Bird Machine Company

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Bird Machine Company was a company founded in the early 1900s making machines for paper making and then developing into other types of equipment. Bird Machine Company was acquired by Baker Hughes, Incorporated in 1989.[1]


Bird Machine Company can trace its origin to a partnership established by Charles Sumner Bird in the early 1900s. The first product, the BIRD Rotary Paper Screen, was a major contribution in the advancement for stock cleaning in paper mills. The Company was incorporated in 1909. Bird soon expanded to a broad line of equipment for stock preparation and cleaning in the pulp and paper industry, as well as significant accessory equipment used in the making and finishing of paper and paperboard.

The Company established a broad line of centrifugal and filtration equipment for liquid/solids separation in 1932. The significant development was the patented design of the first planetary gear unit applied to centrifugal equipment. This patent was issued in June, 1934 and formed the foundation for the design utilized in the BIRD Solid Bowl and Screen Bowl Centrifuges and paved the way for the development and application of decanter centrifuges into the process industry.

In the early 1940s, Frank Young of Bird Machine Company patented the BIRD-Young Filter. This fast, efficient filter quickly found applications in the chemical and pharmaceutical markets. The BIRD-Young Filter can efficiently separate and wash solids in a machine that is a fraction of the size of conventional Rotary vacuum-drum filter.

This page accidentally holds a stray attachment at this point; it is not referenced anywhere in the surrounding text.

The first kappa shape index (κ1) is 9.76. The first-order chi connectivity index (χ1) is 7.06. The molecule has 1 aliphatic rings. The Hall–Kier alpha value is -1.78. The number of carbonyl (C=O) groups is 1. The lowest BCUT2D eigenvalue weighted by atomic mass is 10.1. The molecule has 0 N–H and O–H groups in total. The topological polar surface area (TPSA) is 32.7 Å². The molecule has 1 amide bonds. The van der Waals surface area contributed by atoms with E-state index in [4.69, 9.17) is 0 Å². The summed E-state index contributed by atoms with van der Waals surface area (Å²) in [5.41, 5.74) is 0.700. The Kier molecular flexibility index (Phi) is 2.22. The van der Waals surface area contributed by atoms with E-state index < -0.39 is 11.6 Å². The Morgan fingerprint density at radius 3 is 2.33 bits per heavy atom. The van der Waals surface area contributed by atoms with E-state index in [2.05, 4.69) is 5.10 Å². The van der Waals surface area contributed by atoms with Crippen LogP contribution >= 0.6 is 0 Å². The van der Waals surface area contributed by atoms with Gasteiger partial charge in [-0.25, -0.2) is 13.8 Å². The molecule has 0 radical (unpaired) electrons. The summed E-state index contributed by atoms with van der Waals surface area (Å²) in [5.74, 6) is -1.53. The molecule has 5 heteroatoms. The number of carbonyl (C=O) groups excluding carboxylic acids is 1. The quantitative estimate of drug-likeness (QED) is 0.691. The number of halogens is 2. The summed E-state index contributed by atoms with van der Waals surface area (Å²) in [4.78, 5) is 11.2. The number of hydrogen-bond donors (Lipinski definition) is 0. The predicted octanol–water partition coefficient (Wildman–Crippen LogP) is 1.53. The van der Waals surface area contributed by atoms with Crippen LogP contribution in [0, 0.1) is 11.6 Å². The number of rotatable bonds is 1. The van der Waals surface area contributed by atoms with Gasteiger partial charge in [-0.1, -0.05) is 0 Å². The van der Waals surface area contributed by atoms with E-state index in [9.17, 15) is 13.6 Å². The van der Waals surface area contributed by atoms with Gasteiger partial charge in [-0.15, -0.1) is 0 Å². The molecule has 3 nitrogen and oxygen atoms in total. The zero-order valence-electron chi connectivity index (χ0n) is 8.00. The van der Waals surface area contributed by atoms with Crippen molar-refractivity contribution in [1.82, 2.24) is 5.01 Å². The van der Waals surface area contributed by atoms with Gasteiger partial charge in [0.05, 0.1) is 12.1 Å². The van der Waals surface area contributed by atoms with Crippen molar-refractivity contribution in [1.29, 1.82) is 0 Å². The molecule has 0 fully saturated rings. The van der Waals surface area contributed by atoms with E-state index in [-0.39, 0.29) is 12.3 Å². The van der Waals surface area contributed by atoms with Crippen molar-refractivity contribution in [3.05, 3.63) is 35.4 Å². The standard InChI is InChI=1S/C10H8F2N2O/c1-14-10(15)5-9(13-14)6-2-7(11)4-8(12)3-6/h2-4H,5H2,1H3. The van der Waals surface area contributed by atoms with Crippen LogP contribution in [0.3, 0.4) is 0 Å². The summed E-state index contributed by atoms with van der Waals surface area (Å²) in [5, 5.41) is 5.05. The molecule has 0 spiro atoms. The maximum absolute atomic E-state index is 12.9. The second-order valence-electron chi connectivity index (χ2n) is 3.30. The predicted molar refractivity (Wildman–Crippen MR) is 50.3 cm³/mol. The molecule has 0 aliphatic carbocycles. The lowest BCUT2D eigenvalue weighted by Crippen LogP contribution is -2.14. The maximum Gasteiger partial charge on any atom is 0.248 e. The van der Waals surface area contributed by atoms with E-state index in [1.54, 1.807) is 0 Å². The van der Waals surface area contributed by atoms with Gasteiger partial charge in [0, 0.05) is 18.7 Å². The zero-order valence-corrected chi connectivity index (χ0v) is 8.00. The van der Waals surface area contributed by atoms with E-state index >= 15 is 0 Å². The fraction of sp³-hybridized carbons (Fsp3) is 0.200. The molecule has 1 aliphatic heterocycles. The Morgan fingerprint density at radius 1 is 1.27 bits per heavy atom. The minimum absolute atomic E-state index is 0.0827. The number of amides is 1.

In 1964, the Company launched a major program of plant and facilities expansion at South Walpole, Massachusetts, USA headquarters. This policy of providing new facilities and equipment has continued. Today, this headquarters facility includes a complete analytical and pilot scale laboratory, a customer and employee training complex, offices and manufacturing. The 300,000-square-foot (28,000 m2) manufacturing complex includes CNC machine tools, fabrication, assembly and test resources.

In 1965, Bird Machine Company of Canada, Limited, a wholly owned subsidiary of Bird Machine Company, was activated in Montreal. As the Canadian operation grew, the Company expanded further by relocating the manufacturing plant to Saskatoon in 1967.

During the 1970s Bird initiated an aggressive program of providing local sales, service and manufacturing to support its customers.

The Bird Companies Charitable Foundation was a supporter of Northeastern University and a plaque honoring them for their contributions can be found in Dodge Hall on the main Boston campus.


In 1989, Bird Machine Company was acquired by Baker Hughes, Incorporated, a diversified oil field services company based in Houston, Texas.

In 1996, Ketema Process Equipment Company of Santee, California was purchased by Baker Hughes and merged into Bird Machine Company. The acquisition of Ketema provided Bird with an entrée into the pharmaceutical and fine chemical market segments with batch products such as the TOLHURST and MARK III Centrifuges, PROCESS 2000 Vertical Peeler Centrifuge, and NIAGARA and MAVADISC Filters. On July 7, 1997, Baker Hughes, Incorporated announced the completion of the acquisition of the Environmental Technology Division of Deutz AG that consisted of the KHD (today Deutz AG) centrifuge, filtration and thermal product line located in Cologne, Germany, and the R&B filter press operation based in Wuppertal. Although the product lines of Bird and KHD were similar (KHD was a former licensee of Bird), this acquisition provided Bird with a significant market share in the worldwide municipal market, a much stronger presence in Europe and Southern Africa as well as the premier filter press product line. Shortly after the acquisition, the R&B operation was relocated to Cologne.

In October 1998, Bird Machine Company combined resources with two other Baker Hughes companies to form Baker Process. In June 2001, Baker Process was realigned into the three former legacy companies.

In October 2003 Bird Machine was acquired by Andritz AG.[2][3]


  1. ^ Project Historian (unnamed), "7. Applying the Lessons of the Past", PT&P History: The First Thirty-Five Years (2nd ed.), Piping Technology & Products, retrieved August 17, 2012
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